Jul 28, 2023

Johnson & Johnson Conversion Offer Details

Johnson & Johnson Conversion Offer Details

This week many clients received notice of an exchange offer from Johnson & Johnson. This alert likely came in email form from your account’s custodian (Charles Schwab, Raymond James, etc.). We have researched the opportunity being offered and at this time our recommendation is to decline the offer. If you choose to follow this recommendation no action is required by you (though you may continue to receive emails about the offer from your custodian).

Although the specifics of the offer itself were not known in detail until very recently, Johnson & Johnson’s spinning off of its consumer healthcare division has been in the process for some time. For context, we discussed the formation of Kenvue (the new company holding old Johnson & Johnson brands such as Tylenol, Motrin and Band-aid) on the January 24th version of our Daily Market Briefing. The newly spun-off company (ticker KVUE) began trading in early May.

In an effort to capitalize and sustain this entity, Johnson & Johnson (ticker JNJ) announced this week that they are offering holders of JNJ the opportunity to exchange those shares for shares of KVUE at a 7% discount. Based on the market close of July 27, 2023, this would imply that every JNJ share (closing price $173.69) could convert to 7.705 shares of KVUE (closing price $24.24) after discount.

Our decision to decline the offer ultimately comes down to the following factors:

  1. Kenvue is a new company: Although the brands held within the portfolio are well-established and in many cases well known, this is a new operating structure and not necessarily the most attractive portion of the old JNJ portfolio. We would like to see more aging on their guidance and expectations under this new organizational structure before taking on sizable positions.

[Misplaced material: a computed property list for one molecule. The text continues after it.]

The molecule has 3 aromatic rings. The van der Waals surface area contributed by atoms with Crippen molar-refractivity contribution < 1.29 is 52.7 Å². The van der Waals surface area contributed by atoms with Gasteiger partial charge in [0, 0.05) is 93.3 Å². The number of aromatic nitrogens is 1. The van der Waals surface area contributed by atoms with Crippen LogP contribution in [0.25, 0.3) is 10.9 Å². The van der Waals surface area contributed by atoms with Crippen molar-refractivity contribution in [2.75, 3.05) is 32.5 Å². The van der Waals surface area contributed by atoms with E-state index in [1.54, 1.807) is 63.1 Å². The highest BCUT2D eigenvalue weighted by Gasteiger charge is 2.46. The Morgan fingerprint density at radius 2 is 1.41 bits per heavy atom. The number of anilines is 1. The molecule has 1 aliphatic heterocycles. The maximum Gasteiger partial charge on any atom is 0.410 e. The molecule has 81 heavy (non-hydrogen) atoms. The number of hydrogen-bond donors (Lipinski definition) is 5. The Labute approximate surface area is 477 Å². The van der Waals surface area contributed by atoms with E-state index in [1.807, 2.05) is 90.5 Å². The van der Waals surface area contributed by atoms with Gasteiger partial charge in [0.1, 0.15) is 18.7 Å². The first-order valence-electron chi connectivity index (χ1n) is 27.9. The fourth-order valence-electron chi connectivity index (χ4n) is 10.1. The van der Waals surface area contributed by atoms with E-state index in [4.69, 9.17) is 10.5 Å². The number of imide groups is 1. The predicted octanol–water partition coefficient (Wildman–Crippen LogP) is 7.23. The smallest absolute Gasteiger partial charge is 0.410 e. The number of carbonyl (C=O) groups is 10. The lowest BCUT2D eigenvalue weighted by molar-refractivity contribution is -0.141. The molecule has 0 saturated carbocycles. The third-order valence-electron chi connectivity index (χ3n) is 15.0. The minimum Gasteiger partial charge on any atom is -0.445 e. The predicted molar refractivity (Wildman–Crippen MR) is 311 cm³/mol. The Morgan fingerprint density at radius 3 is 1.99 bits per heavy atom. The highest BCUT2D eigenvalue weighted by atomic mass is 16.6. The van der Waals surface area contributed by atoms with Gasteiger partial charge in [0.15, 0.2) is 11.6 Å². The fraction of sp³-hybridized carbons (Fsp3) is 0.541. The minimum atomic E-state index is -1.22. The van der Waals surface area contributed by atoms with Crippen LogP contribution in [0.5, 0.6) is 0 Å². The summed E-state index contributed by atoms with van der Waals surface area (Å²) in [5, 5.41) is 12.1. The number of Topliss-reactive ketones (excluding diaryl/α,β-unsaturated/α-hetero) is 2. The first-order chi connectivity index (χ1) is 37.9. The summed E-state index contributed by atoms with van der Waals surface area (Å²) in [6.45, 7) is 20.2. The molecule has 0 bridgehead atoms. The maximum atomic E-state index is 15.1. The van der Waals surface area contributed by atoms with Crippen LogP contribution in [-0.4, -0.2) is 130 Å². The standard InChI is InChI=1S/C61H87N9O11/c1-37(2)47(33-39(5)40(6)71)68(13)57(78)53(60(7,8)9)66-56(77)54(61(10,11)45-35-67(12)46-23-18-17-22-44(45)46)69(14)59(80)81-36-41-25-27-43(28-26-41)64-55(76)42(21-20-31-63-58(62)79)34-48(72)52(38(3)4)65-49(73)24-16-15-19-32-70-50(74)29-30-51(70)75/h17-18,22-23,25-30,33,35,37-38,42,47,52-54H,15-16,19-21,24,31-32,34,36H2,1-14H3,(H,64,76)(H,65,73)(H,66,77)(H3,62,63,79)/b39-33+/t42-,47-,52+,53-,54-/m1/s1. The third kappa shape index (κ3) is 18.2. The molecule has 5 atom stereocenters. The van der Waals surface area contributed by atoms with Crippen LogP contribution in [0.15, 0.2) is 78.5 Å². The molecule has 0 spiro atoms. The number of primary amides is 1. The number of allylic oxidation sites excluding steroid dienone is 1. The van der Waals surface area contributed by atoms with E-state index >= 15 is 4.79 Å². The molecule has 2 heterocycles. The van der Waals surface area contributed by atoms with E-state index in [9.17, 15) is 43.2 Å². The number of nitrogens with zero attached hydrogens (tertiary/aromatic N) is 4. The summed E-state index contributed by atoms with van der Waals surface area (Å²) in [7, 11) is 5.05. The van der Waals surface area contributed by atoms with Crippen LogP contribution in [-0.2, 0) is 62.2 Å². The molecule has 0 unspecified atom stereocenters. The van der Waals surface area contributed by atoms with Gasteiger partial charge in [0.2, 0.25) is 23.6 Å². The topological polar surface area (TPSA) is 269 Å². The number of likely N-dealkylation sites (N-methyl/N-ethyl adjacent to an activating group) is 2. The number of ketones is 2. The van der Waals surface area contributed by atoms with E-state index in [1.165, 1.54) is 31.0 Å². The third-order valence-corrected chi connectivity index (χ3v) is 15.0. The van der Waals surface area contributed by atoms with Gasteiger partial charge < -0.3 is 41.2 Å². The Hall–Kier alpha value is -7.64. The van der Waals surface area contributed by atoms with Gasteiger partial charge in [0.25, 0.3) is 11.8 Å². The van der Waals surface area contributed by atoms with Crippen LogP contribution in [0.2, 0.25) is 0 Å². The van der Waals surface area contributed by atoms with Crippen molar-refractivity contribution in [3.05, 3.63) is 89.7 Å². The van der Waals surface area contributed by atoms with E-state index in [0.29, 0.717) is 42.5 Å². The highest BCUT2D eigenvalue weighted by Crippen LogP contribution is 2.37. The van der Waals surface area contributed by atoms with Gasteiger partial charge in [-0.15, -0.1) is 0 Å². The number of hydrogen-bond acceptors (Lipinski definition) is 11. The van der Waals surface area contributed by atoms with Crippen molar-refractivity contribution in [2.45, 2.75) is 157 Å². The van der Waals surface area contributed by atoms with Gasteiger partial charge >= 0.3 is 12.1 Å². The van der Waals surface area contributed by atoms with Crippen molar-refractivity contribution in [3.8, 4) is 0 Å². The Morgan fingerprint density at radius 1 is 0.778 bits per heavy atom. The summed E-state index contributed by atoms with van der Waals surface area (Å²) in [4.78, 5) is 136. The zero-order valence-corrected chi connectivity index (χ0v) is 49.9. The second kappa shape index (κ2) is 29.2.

2. The 7% discount is not overly attractive: Shares must be exchanged by Mid-August, but based on yesterday’s closing price of $24.24 for KVUE stocks, the implied pricing would be roughly $22.54. The stock has traded below that level in its brief trading history and the stock IPO’d at a lower level. As such, we do not find a 7% discount to be an undeniable bargain.
  3. Tax implications still require consideration: Although the exchange itself is not a taxable event (per Johnson & Johnson) prior cost basis information will transfer forward. If we were to exchange all shares and immediately sell in an attempt to capitalize off the 7% discount, many of our clients would be left with smaller account balances after paying capital gains taxes.
  4. Large interest could create selling pressure: JNJ needs shareholders to exchange a little more than 460 million shares to KVUE but is offering more than 3x that amount. A large oversubscription is likely indicative of investors pursuing the discount and oversubscription could create downward pricing on KVUE stock which would negate the benefit of the 7% discount. We have seen this trading pattern with other entities who have gone through similarly structured spin offs.

Ultimately, if Kenvue had been operating independently for longer we would be better able to ascertain the value of the 7% discount on this portion of the portfolio, but at this time we do not see that discount as attractive enough to offset a lack of maturity for the standalone business or what we anticipate to be lower upside. In fairness, Kenvue has many qualities that we would find attractive, but we are concerned about the levels of debt the company has and would rather sit this one out.

If you are a holder of JNJ stock, you may opt out of the conversion by simply doing nothing. We will keep clients appraised of the offer should it change or fail to garner enough support.

Andrew Hall


Andrew’s career with Narwhal began as an intern during the summers of 2008 and 2009. He was hired in a full-time capacity in 2011. Andrew oversees the strategic direction of the firm and enjoys a role split between portfolio management, client engagement and operations. He previously served on the Advisory Board for the Mercer University Student Managed Investment Fund and completed the Charles Schwab Executive Leadership Program as a member of the 2019 class. Andrew and his wife Amanda live nearby in Marietta with their two kids.

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